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2018-11 13

[Academics]Complementary Relationship of the Chinese Government and Company

A practical curiosity of whether Chinese companies that have adopted ISO 14001, which is an environmental management evaluation system, can actually avoid the government’s inspections regarding environmental factors has fueled the research of Professor Choi Seong-jin (School of Business). Choi is not only interested in research based on China, but he is also actively supporting Chinese students in Hanyang University. His thesis is whether the voluntary restraint in private sectors and the compulsory monitoring of the government contradict or complement each other. Professor Choi Seong-jin (School of Business) is explaining the logic behind his thesis on November 9th, 2018. The marketplace is not perfect, as scholars of transaction costs have suggested. If the market is left freely, problems like monopoly or social costs like external diseconomy may increase. This brings out the need for governments to intervene and act as a surveillant so that the market is well off. However, companies find the monitoring of the government a burden, and governments themselves face the problem of enormous costs to oversee the activities of all companies. This has facilitated the enactment of a self-regulatory organization called private regulations. Namely, companies can reduce uncertainty coming from the government by implementing ISO 14001 before government efforts to intervene in environmental factors. By using data collected from approximately 1,500 Chinese companies in 12 cities, it shows that private and governmental regulations are in a complementary state. Furthermore, the research findings indicate the connection with the government, often times called “guanxi” in Chinese, strengthens this tendency. If ISO 14001 is adopted in a public institution, or if the CEO is connected to the government in some way, the company can be even more free from government intervention of environmental regulations. Choi revealed his hopes for Chinese students interested in business administration, entrepreneurship, or strategy to visit him in the School of Business any time. (Photo courtesy of Choi) Other than his vast array of research revolving around China, professor Choi is also very much interested in guiding Chinese students as a current adviser for them in the School of Business. “25 percent of students in the School of Business are Chinese students,” he said. “My goal when teaching at Hanyang University is that my research on China and my teachings of students would balance each other and bring about synergism in both areas.” He meets around five Chinese students a week for a face-to-face, casual talk about everyday life. Choi majors in the relationship between company and government also known as nonmarket strategy, as well as student entrepreneurship. He is the adviser of the “New Business Lab” at the School of Business, creating many goods that represent Hanyang University through a 3D printer. Although his major in nonmarket strategy is a non-mainstream field in research, professor Choi stressed his hopes for students in Hanyang University to not be afraid to go on the narrow, unfamiliar path of study or occupation, as long as they like what they are doing. Kim Hyun-soo soosoupkimmy@hanyang.ac.kr Photos by Lee Jin-myung

2018-10 24

[Academics]A New Way to Delete Memory Through Light at Unprecedented Speed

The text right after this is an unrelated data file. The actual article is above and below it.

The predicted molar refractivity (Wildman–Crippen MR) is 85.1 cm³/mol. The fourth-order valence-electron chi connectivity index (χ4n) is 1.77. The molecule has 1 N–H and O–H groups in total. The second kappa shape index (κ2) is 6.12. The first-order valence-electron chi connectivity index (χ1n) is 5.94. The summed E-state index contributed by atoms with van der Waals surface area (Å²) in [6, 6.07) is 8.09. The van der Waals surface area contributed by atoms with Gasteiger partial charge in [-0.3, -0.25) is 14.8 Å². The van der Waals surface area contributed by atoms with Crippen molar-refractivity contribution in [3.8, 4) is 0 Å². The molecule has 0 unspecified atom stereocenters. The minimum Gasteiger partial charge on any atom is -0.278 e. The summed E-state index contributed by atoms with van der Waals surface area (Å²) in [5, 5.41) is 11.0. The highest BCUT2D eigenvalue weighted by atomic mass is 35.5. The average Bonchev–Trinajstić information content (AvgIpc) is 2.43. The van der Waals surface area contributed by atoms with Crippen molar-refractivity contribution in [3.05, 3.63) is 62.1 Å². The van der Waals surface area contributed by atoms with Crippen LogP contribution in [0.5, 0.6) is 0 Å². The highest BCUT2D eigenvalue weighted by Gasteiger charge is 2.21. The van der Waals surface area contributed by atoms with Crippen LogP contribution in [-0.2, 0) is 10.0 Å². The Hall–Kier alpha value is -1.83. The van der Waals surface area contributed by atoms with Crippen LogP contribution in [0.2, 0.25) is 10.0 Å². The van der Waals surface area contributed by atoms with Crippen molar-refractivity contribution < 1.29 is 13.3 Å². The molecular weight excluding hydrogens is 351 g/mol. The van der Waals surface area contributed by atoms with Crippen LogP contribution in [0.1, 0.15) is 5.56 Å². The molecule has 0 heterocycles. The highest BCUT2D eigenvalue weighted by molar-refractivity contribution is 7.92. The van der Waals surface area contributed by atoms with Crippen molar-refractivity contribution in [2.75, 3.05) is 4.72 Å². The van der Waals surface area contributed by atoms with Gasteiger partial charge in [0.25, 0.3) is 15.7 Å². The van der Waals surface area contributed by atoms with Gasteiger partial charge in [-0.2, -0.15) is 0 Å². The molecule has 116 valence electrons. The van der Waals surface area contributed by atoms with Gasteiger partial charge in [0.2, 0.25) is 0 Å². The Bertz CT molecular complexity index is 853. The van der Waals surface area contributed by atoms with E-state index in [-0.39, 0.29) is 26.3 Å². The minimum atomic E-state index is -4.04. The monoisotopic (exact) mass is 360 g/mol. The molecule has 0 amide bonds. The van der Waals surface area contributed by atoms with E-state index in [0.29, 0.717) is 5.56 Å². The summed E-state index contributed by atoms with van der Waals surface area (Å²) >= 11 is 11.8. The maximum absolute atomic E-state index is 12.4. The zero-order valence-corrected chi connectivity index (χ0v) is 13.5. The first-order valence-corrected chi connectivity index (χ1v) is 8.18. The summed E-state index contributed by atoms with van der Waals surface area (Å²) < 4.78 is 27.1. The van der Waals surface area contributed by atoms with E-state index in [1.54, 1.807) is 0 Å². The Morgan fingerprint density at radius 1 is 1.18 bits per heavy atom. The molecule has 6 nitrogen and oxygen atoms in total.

Research on using light to delete information was already in existence, but it had one huge drawback. In the past, strong and long exposure to a light beam was crucial in order to erase information. Therefore, a need for a new memory technology that allowed eliminating information even with weak intensity of visible rays that flashed for shorter periods of time was in need. Professor Jang Jae-young (Department of Energy Engineering) has led the way to effectively eliminate stored information, contributing to power consumption savings for the better. News H interviewed professor Jang Jae-young (Department of Energy Engineering) on October 19th, 2018. With the newly developed memory, it is possible to write and erase information through exposing light, instead of inflicting voltage. This is a phenomenon called the photoinduced recovery. In terms of memory, there are volatile and nonvolatile memory. Jang looked into nonvolatile memory, which is memory that can retrieve stored information even when the power is off. While most of the findings aforementioned were research results from last year, the significance of the findings in this year’s thesis published on August 28th on ACS Nano is that it is now possible to delete information by exposing weak intensity of a visible ray in a relatively brief period of time. 1 mW/cm2 of faint light that can even be compared to fluorescent light needs to be flashed for just a second to do the job of deleting information. Professor Jang Jae-young (Department of Energy Engineering) showed us his lab where all the experiments are done inside the 'glove box,' which is filled with nitrogen. The distinctive feature in Jang’s research is in the material that he used which are called quantum dots. He newly used quantum dots as the floating-gate layer of a memory, which is the inner circle that operates the memory and retains or deletes information. The definition of quantum dots is a semiconductor made into a nanometer-size. Because the main body of quantum dots does not melt in solvent, quantum dots are usually capped with small molecules called ligands. Jang introduced three different types of ligands in the experiment to tune the performance of memory devices. Specifically, by incorporating ligands containing fluorine, it derived the best result in terms of its ability to eliminate information. To briefly summarize the point, a memory that used floating-gate layers with quantum dots that contained fluorinated ligands made it possible to delete information in one second of flashing 1 mW/cm2 intensity light. On the other hand, other than being nominated as one of the outstanding research papers of the week in Hanyang University, Jang received the “Rising Academic Award” hosted by the Polymer Society of Korea from October 10th to 12th. The potential recipients of the award were limited to researchers who had not passed seven years since the earning of their doctorate degree. “I find this award very honorable. It’s like the rookie of the year award for actors. While you may receive many awards throughout your research life, you don’t get much of a chance to win an award when you’re a rookie.” Jang emphasized that the College of Engineering should strive to develop technology that will benefit the future generations and humanity for all. He also shared his hope that the widespread use of nanomaterials like quantum dots will bring about optimal results in creating storing devices for the next generation of electronic wearables in the future. Kim Hyun-soo soosoupkimmy@hanyang.ac.kr Photos by Kang Cho-hyun